The iPhone's passcode security can be beaten for just $100
Remember how Apple and the FBI clashed regarding the unlocking of San Bernadino shooter Syed Rizwan Farook's iPhone 5c some six months ago?
Apple refused to help the FBI find a way to unlock the iPhone as it believed doing so would, in Tim Cook’s words, "undermine the very freedoms and liberty our government is meant to protect". After lots of posturing from both sides, the FBI eventually found a way to crack the encryption without Apple’s help, although at a reported cost of in excess of $1 million. But now a Cambridge computer scientist says he has managed to crack the iPhone 5c’s passcode security for a lot less than that -- just $100, in fact.
Dr Sergei Skorobogatov, from the University of Cambridge computer laboratory, spent the money on building a test rig to bypass iPhone 5c pin codes.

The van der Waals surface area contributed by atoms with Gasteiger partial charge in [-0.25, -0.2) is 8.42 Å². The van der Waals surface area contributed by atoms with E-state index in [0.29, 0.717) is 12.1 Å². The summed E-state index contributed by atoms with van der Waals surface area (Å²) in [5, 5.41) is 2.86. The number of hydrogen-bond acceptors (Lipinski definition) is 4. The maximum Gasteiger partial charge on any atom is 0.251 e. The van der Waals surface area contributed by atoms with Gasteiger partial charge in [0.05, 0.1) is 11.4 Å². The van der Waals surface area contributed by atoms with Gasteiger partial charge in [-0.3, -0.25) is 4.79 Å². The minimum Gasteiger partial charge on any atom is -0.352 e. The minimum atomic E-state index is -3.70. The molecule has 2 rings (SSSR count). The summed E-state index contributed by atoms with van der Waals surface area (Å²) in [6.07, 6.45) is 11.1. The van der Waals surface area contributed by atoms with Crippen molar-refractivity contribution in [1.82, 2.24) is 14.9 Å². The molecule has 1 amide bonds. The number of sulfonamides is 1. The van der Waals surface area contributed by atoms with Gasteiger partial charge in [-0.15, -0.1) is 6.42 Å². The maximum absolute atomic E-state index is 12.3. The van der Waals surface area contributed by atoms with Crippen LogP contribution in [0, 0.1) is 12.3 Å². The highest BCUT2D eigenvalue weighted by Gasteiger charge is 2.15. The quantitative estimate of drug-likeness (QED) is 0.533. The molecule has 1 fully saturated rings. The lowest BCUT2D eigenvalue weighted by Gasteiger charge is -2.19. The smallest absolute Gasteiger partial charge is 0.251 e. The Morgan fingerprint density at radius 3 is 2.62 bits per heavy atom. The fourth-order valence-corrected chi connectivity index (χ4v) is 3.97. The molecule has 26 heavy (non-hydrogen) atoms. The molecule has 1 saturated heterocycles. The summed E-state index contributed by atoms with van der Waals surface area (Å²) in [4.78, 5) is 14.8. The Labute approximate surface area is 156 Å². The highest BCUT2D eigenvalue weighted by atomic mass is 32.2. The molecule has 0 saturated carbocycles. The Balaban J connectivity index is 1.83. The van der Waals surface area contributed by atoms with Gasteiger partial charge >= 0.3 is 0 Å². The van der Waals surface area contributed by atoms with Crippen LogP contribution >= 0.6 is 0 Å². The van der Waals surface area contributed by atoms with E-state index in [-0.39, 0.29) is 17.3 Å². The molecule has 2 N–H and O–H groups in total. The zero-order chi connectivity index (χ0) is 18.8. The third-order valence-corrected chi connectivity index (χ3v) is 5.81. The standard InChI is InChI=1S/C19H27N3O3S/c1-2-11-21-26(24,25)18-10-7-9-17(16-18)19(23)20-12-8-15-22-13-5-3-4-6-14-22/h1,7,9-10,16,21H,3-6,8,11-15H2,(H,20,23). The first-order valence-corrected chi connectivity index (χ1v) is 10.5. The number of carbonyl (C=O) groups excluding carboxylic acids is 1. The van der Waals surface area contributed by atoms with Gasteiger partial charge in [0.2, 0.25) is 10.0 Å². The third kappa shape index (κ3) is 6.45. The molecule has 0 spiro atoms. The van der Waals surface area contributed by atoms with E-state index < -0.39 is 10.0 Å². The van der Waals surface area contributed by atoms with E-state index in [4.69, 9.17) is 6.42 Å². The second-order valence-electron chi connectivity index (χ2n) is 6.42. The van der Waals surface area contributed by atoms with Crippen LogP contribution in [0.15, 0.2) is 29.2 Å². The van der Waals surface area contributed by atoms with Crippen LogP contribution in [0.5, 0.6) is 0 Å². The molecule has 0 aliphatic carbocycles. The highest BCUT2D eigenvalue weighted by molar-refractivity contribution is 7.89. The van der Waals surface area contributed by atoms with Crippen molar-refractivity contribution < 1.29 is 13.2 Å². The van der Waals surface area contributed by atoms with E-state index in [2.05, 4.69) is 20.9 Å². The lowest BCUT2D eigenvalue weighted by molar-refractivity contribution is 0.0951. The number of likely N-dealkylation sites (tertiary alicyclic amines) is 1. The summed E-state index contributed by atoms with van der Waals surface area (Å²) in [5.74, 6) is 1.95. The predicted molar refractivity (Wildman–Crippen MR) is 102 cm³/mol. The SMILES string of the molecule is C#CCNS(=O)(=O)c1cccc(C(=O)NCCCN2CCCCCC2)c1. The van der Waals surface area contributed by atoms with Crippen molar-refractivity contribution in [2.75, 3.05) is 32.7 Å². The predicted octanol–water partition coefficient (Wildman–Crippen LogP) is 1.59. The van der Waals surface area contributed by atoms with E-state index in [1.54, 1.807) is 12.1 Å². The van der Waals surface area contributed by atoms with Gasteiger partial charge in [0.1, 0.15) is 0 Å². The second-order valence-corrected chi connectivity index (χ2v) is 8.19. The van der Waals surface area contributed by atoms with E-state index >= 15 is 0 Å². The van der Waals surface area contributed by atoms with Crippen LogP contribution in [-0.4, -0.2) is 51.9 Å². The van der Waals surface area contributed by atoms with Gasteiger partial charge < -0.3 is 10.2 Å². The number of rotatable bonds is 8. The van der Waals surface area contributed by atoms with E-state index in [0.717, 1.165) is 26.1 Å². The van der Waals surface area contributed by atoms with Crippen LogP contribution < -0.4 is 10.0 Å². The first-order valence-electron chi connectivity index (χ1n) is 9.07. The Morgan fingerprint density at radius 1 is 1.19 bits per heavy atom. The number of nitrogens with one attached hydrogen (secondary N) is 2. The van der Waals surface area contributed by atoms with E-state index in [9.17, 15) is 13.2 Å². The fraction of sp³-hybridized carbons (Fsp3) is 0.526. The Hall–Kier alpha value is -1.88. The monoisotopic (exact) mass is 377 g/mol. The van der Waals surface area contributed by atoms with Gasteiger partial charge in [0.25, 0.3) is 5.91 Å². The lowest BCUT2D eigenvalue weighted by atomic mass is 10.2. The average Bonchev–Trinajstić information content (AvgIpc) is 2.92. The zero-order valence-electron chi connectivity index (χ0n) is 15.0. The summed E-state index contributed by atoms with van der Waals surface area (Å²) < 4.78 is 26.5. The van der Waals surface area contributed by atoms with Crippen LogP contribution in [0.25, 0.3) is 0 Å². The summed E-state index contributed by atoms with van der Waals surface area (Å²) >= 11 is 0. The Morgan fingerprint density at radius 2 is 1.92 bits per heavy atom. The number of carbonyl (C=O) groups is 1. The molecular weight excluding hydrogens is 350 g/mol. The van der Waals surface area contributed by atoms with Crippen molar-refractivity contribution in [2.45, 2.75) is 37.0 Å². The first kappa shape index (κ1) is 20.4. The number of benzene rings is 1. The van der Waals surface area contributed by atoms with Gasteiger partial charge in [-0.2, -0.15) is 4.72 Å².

In a short paper, Skorobogatov explains that what he did was remove the NAND flash chip (the main memory storage) of a sample phone and access its connection to the SoC. He then worked out how it communicated with the phone and cloned the chip.
As you can see in the video below, what his NAND mirroring method does is allow anyone to have potentially unlimited attempts at guessing the PIN. Each time six attempts are entered and the phone locks, Skorobogatov removes the flash chip, inserts a freshly cloned one, allowing a further six guesses, and so on.
While it works, and is cheap, it’s admittedly not an ideal solution as finding a four-digit code reportedly took him 40 hours, and a six digit code could take hundreds of hours. Still, the method could be scaled up easily enough in order to reduce the time it takes to find a code.
Skorobogatov believes his method could, with some modification, be used to crack more recent iPhone models, including the iPhone 6.